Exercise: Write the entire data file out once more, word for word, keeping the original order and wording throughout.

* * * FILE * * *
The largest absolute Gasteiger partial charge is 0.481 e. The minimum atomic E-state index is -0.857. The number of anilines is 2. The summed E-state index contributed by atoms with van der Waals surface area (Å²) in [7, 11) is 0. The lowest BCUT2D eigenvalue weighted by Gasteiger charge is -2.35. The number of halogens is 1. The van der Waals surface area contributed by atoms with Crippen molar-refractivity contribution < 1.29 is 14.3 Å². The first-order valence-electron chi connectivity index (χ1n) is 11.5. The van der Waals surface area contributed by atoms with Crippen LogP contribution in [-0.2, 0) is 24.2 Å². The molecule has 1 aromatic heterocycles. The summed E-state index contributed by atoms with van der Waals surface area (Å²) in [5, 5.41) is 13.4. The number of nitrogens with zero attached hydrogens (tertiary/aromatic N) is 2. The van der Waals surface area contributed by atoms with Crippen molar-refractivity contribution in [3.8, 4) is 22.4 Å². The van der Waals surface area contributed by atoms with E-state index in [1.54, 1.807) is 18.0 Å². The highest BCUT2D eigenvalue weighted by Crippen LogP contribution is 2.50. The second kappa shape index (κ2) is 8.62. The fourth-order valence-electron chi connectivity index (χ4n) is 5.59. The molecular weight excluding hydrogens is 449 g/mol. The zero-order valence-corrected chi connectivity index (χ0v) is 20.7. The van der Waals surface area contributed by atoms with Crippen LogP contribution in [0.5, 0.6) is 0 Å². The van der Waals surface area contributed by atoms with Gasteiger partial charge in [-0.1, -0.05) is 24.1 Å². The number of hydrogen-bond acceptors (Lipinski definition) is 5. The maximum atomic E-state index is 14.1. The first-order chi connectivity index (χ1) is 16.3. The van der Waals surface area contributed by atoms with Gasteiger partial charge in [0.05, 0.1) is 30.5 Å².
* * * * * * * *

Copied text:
The largest absolute Gasteiger partial charge is 0.481 e. The minimum atomic E-state index is -0.857. The number of anilines is 2. The summed E-state index contributed by atoms with van der Waals surface area (Å²) in [7, 11) is 0. The lowest BCUT2D eigenvalue weighted by Gasteiger charge is -2.35. The number of halogens is 1. The van der Waals surface area contributed by atoms with Crippen molar-refractivity contribution < 1.29 is 14.3 Å². The first-order valence-electron chi connectivity index (χ1n) is 11.5. The van der Waals surface area contributed by atoms with Crippen LogP contribution in [-0.2, 0) is 24.2 Å². The molecule has 1 aromatic heterocycles. The summed E-state index contributed by atoms with van der Waals surface area (Å²) in [5, 5.41) is 13.4. The number of nitrogens with zero attached hydrogens (tertiary/aromatic N) is 2. The van der Waals surface area contributed by atoms with Crippen molar-refractivity contribution in [3.8, 4) is 22.4 Å². The van der Waals surface area contributed by atoms with E-state index in [1.54, 1.807) is 18.0 Å². The highest BCUT2D eigenvalue weighted by Crippen LogP contribution is 2.50. The second kappa shape index (κ2) is 8.62. The fourth-order valence-electron chi connectivity index (χ4n) is 5.59. The molecular weight excluding hydrogens is 449 g/mol. The zero-order valence-corrected chi connectivity index (χ0v) is 20.7. The van der Waals surface area contributed by atoms with Crippen LogP contribution in [0.5, 0.6) is 0 Å². The van der Waals surface area contributed by atoms with Gasteiger partial charge in [-0.1, -0.05) is 24.1 Å². The number of hydrogen-bond acceptors (Lipinski definition) is 5. The maximum atomic E-state index is 14.1. The first-order chi connectivity index (χ1) is 16.3. The van der Waals surface area contributed by atoms with Gasteiger partial charge in [0.05, 0.1) is 30.5 Å².